By Nicola Rolfe
A Morris dancing group based in St Nicholas-at-Wade will celebrate its 40th anniversary in January.
Offcumduns is a vibrant young Border Morris Dancing group, meaning 80% of the members were not even born when the group started up in 1983!
The word “Offcumdun” is a phrase from the North West of England, meaning a person who is out of his or her usual place; they have “come from off”. Morris Dancing groups are known as ‘Sides’. Offcumduns have always been based in the South-East, but until 2016 members followed a very traditional Morris Dancing style known as North-West. In this tradition, dancers wear clogs and can be seen moving slowly in strict formations, carrying garlands or short sticks with bells on the end.
With an aging member population and an all-but-certain prognosis of developing some clog-related ailment, a decision grew to change styles and adopt the Border tradition.
Offcumduns ditched the clogs and donned Tatters – waistcoats or jackets decorated with ribbons and strips of fabric. The Border dance style is much more fluid and dynamic, with dancers moving at speed, tracing elaborate shapes and patterns around each other. You can recognise the style by ear thanks to the heavy drumbeats and whooping.
Some things have not changed, though. You can still recognise them in bottle green, black, and white, however the inclusivity of Offcumduns is what sets them apart.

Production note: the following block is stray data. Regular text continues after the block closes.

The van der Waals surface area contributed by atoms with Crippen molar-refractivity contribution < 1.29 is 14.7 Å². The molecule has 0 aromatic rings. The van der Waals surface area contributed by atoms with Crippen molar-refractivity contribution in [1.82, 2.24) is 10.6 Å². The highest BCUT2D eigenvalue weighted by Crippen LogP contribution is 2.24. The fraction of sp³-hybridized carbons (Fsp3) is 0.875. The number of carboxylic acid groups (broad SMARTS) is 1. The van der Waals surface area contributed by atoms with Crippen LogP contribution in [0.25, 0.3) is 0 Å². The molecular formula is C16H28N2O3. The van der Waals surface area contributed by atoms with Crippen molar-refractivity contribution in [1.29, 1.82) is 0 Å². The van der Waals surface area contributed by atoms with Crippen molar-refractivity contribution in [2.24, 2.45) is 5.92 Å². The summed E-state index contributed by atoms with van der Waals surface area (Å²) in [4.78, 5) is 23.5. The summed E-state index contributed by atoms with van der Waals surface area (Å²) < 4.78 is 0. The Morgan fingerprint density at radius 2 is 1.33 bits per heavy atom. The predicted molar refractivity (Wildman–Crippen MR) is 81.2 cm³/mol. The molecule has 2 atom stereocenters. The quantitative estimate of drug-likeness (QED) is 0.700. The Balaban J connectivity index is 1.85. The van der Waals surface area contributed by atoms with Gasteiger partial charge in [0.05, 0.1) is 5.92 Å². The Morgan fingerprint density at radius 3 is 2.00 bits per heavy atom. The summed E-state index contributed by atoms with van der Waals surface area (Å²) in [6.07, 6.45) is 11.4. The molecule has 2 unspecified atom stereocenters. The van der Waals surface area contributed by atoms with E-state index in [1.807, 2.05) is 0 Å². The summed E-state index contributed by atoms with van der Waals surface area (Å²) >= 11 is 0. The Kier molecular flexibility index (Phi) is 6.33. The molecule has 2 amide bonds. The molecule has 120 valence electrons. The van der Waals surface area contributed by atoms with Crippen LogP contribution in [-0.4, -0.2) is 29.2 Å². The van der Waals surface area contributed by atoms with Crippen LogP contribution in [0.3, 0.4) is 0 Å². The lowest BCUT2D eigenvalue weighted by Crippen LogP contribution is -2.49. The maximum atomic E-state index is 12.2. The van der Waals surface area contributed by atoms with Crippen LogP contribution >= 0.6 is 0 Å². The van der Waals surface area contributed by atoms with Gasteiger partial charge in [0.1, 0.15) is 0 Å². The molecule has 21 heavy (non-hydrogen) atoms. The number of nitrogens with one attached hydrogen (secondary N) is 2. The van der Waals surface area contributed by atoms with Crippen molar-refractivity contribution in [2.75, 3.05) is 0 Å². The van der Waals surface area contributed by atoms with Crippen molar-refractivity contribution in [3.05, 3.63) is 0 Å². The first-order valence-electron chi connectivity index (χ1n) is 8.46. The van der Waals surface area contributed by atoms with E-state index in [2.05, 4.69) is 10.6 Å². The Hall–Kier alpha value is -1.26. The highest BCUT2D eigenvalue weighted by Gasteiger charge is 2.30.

Where many Morris Sides take pride in adherence to traditions on gender and uniformity, Offcumduns welcomes diversity. Every member is encouraged to put their own stamp on the Side, from the logo, to the dances, to whatever variation on the kit they feel like wearing that day. Fun and laughter are more than ideals, they are policy. Friends and couples dance and play alongside families, one of which now sees its third generation dancing as an Offcumdun.
The new tradition is holding strong and the group continues to attract new members, and have grown their very own Festival of Dance which will run for the third year in May.
In 2019 their newfound success was recognised when they won the Green Man shield at Rochester Sweeps Festival.
The Side have suffered some tragic losses in recent years with the deaths of musicians Eddie and Aaron, though this has only strengthened their resolve to keep the untraditional traditions of Offcumduns alive, to maintain their legacies, and to push the Side on to bigger, brighter things.
This year has already seen them help celebrate the turning on of the Christmas lights at the Margate Christmas Fair. Later on in the year you will see them join the Margate Carnival. An invite from the prestigious Chippenham Folk Festival is on the table, and you can catch them at Broadstairs Folk Week and Sandwich Folk & Ale.
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Absolutely brilliant to see this most English of traditions being kept alive in this increasingly cynical and woke world we live in today, and by a many of our younger members of society. Well done guys and gals, you are always great fun to watch.
As for you, REAL WORLD, get a soul as yours must have gone walkabout. Have you ever actually sat and watched the tradition that is Morris dancing on a warm afternoon, perhaps with a pint in your hand and taken in the atmosphere and sense of fun?.
If not, please do so at your next opportunity. You may come away with a smile of happiness on your face.
I love Morris dancing! I’ve attended a couple of Tenterden Folk Festivals, and they have dozens of Morris groups there, all with their own different customs and costumes.